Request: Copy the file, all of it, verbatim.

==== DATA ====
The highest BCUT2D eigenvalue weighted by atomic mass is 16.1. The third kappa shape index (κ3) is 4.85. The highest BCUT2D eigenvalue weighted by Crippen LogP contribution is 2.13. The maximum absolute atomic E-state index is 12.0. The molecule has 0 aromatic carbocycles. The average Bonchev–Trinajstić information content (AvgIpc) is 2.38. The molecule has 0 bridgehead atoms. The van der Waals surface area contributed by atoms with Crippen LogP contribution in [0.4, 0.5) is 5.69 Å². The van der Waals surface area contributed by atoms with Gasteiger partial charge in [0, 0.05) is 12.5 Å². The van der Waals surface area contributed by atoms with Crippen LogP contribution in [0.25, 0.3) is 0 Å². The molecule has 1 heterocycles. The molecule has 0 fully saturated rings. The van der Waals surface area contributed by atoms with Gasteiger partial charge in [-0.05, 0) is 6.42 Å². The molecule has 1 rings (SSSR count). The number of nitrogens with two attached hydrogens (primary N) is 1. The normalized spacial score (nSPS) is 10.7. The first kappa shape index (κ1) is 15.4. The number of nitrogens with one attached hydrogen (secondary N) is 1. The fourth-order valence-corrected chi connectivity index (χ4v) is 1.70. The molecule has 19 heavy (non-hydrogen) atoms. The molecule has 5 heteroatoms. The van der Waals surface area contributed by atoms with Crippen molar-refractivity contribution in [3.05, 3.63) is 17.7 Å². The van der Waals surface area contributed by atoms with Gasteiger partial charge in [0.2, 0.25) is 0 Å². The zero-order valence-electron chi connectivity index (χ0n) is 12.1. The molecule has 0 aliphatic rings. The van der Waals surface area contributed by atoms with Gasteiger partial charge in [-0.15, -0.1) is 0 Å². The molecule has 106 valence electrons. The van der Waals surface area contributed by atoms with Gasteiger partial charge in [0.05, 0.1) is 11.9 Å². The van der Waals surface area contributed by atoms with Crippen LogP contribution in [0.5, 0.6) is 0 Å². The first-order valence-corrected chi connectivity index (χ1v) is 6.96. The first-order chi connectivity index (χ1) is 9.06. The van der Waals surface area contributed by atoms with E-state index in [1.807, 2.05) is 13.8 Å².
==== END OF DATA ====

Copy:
The highest BCUT2D eigenvalue weighted by atomic mass is 16.1. The third kappa shape index (κ3) is 4.85. The highest BCUT2D eigenvalue weighted by Crippen LogP contribution is 2.13. The maximum absolute atomic E-state index is 12.0. The molecule has 0 aromatic carbocycles. The average Bonchev–Trinajstić information content (AvgIpc) is 2.38. The molecule has 0 bridgehead atoms. The van der Waals surface area contributed by atoms with Crippen LogP contribution in [0.4, 0.5) is 5.69 Å². The van der Waals surface area contributed by atoms with Gasteiger partial charge in [0, 0.05) is 12.5 Å². The van der Waals surface area contributed by atoms with Crippen LogP contribution in [0.25, 0.3) is 0 Å². The molecule has 1 heterocycles. The molecule has 0 fully saturated rings. The van der Waals surface area contributed by atoms with Gasteiger partial charge in [-0.05, 0) is 6.42 Å². The molecule has 1 rings (SSSR count). The number of nitrogens with two attached hydrogens (primary N) is 1. The normalized spacial score (nSPS) is 10.7. The first kappa shape index (κ1) is 15.4. The number of nitrogens with one attached hydrogen (secondary N) is 1. The fourth-order valence-corrected chi connectivity index (χ4v) is 1.70. The molecule has 19 heavy (non-hydrogen) atoms. The molecule has 5 heteroatoms. The van der Waals surface area contributed by atoms with Crippen molar-refractivity contribution in [3.05, 3.63) is 17.7 Å². The van der Waals surface area contributed by atoms with Gasteiger partial charge in [0.2, 0.25) is 0 Å². The zero-order valence-electron chi connectivity index (χ0n) is 12.1. The molecule has 0 aliphatic rings. The van der Waals surface area contributed by atoms with Gasteiger partial charge in [-0.15, -0.1) is 0 Å². The molecule has 106 valence electrons. The van der Waals surface area contributed by atoms with Gasteiger partial charge in [0.05, 0.1) is 11.9 Å². The van der Waals surface area contributed by atoms with Crippen LogP contribution in [0.5, 0.6) is 0 Å². The first-order valence-corrected chi connectivity index (χ1v) is 6.96. The first-order chi connectivity index (χ1) is 9.06. The van der Waals surface area contributed by atoms with E-state index in [1.807, 2.05) is 13.8 Å².